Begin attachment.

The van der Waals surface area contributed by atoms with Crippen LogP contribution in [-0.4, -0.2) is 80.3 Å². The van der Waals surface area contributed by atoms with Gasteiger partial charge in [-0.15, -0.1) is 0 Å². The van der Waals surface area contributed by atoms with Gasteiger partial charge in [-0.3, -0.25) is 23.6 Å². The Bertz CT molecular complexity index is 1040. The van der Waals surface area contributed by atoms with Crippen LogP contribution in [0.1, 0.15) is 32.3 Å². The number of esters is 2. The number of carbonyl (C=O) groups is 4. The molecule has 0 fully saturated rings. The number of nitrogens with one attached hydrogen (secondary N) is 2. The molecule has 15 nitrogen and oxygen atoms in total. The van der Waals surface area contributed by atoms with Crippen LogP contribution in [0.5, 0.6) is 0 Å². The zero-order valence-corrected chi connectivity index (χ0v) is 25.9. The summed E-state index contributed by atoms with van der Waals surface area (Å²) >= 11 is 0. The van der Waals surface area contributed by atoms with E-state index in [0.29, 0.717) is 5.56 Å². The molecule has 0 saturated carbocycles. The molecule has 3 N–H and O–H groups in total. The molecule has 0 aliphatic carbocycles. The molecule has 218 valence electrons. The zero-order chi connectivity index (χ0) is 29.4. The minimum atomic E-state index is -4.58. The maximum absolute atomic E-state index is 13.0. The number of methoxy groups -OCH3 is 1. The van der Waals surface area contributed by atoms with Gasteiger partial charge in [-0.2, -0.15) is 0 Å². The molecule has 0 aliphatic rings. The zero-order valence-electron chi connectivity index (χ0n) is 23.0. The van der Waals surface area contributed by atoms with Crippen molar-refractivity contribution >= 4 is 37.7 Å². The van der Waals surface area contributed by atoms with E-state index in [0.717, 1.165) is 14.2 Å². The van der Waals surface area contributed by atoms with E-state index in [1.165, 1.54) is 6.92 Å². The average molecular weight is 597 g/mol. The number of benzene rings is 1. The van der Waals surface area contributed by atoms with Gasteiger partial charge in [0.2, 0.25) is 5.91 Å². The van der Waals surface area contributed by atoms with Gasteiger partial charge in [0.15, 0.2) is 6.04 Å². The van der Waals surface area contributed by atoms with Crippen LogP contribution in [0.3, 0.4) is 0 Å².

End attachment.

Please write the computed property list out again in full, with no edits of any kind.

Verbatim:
The van der Waals surface area contributed by atoms with Crippen LogP contribution in [-0.4, -0.2) is 80.3 Å². The van der Waals surface area contributed by atoms with Gasteiger partial charge in [-0.15, -0.1) is 0 Å². The van der Waals surface area contributed by atoms with Gasteiger partial charge in [-0.3, -0.25) is 23.6 Å². The Bertz CT molecular complexity index is 1040. The van der Waals surface area contributed by atoms with Crippen LogP contribution in [0.1, 0.15) is 32.3 Å². The number of esters is 2. The number of carbonyl (C=O) groups is 4. The molecule has 0 fully saturated rings. The number of nitrogens with one attached hydrogen (secondary N) is 2. The molecule has 15 nitrogen and oxygen atoms in total. The van der Waals surface area contributed by atoms with Crippen LogP contribution in [0.5, 0.6) is 0 Å². The zero-order valence-corrected chi connectivity index (χ0v) is 25.9. The summed E-state index contributed by atoms with van der Waals surface area (Å²) >= 11 is 0. The van der Waals surface area contributed by atoms with E-state index in [0.29, 0.717) is 5.56 Å². The molecule has 0 saturated carbocycles. The molecule has 3 N–H and O–H groups in total. The molecule has 0 aliphatic carbocycles. The molecule has 218 valence electrons. The zero-order chi connectivity index (χ0) is 29.4. The minimum atomic E-state index is -4.58. The maximum absolute atomic E-state index is 13.0. The number of methoxy groups -OCH3 is 1. The van der Waals surface area contributed by atoms with Gasteiger partial charge in [-0.2, -0.15) is 0 Å². The molecule has 0 aliphatic rings. The zero-order valence-electron chi connectivity index (χ0n) is 23.0. The van der Waals surface area contributed by atoms with Crippen molar-refractivity contribution >= 4 is 37.7 Å². The van der Waals surface area contributed by atoms with E-state index in [0.717, 1.165) is 14.2 Å². The van der Waals surface area contributed by atoms with E-state index in [1.165, 1.54) is 6.92 Å². The average molecular weight is 597 g/mol. The number of benzene rings is 1. The van der Waals surface area contributed by atoms with Gasteiger partial charge in [0.2, 0.25) is 5.91 Å². The van der Waals surface area contributed by atoms with Gasteiger partial charge in [0.15, 0.2) is 6.04 Å². The van der Waals surface area contributed by atoms with Crippen LogP contribution in [0.3, 0.4) is 0 Å².